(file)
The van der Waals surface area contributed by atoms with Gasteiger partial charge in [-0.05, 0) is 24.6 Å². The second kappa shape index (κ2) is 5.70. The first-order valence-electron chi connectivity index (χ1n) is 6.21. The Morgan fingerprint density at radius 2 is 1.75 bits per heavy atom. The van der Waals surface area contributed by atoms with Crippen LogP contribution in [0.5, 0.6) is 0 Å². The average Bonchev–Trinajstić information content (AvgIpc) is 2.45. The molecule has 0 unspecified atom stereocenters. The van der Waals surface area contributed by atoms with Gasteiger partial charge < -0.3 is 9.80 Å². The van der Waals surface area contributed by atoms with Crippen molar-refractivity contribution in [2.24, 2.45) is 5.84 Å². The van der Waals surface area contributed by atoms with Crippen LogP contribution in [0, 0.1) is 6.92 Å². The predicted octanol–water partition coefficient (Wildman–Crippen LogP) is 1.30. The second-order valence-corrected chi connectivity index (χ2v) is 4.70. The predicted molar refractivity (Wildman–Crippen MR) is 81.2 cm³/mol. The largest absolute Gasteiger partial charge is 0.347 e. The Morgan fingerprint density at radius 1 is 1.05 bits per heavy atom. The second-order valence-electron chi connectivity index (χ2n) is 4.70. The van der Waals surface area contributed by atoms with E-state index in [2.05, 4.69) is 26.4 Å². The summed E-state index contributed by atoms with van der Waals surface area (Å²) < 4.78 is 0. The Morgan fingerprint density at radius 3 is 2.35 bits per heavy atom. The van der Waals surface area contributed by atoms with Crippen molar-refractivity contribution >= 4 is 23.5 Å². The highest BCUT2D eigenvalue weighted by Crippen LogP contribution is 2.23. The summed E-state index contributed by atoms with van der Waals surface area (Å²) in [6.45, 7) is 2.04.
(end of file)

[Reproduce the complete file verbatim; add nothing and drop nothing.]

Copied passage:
The van der Waals surface area contributed by atoms with Gasteiger partial charge in [-0.05, 0) is 24.6 Å². The second kappa shape index (κ2) is 5.70. The first-order valence-electron chi connectivity index (χ1n) is 6.21. The Morgan fingerprint density at radius 2 is 1.75 bits per heavy atom. The van der Waals surface area contributed by atoms with Crippen LogP contribution in [0.5, 0.6) is 0 Å². The average Bonchev–Trinajstić information content (AvgIpc) is 2.45. The molecule has 0 unspecified atom stereocenters. The van der Waals surface area contributed by atoms with Gasteiger partial charge < -0.3 is 9.80 Å². The van der Waals surface area contributed by atoms with Crippen molar-refractivity contribution in [2.24, 2.45) is 5.84 Å². The van der Waals surface area contributed by atoms with Crippen LogP contribution in [0, 0.1) is 6.92 Å². The predicted octanol–water partition coefficient (Wildman–Crippen LogP) is 1.30. The second-order valence-corrected chi connectivity index (χ2v) is 4.70. The predicted molar refractivity (Wildman–Crippen MR) is 81.2 cm³/mol. The largest absolute Gasteiger partial charge is 0.347 e. The Morgan fingerprint density at radius 1 is 1.05 bits per heavy atom. The second-order valence-electron chi connectivity index (χ2n) is 4.70. The van der Waals surface area contributed by atoms with E-state index in [2.05, 4.69) is 26.4 Å². The summed E-state index contributed by atoms with van der Waals surface area (Å²) < 4.78 is 0. The Morgan fingerprint density at radius 3 is 2.35 bits per heavy atom. The van der Waals surface area contributed by atoms with Crippen molar-refractivity contribution >= 4 is 23.5 Å². The highest BCUT2D eigenvalue weighted by Crippen LogP contribution is 2.23. The summed E-state index contributed by atoms with van der Waals surface area (Å²) in [6.45, 7) is 2.04.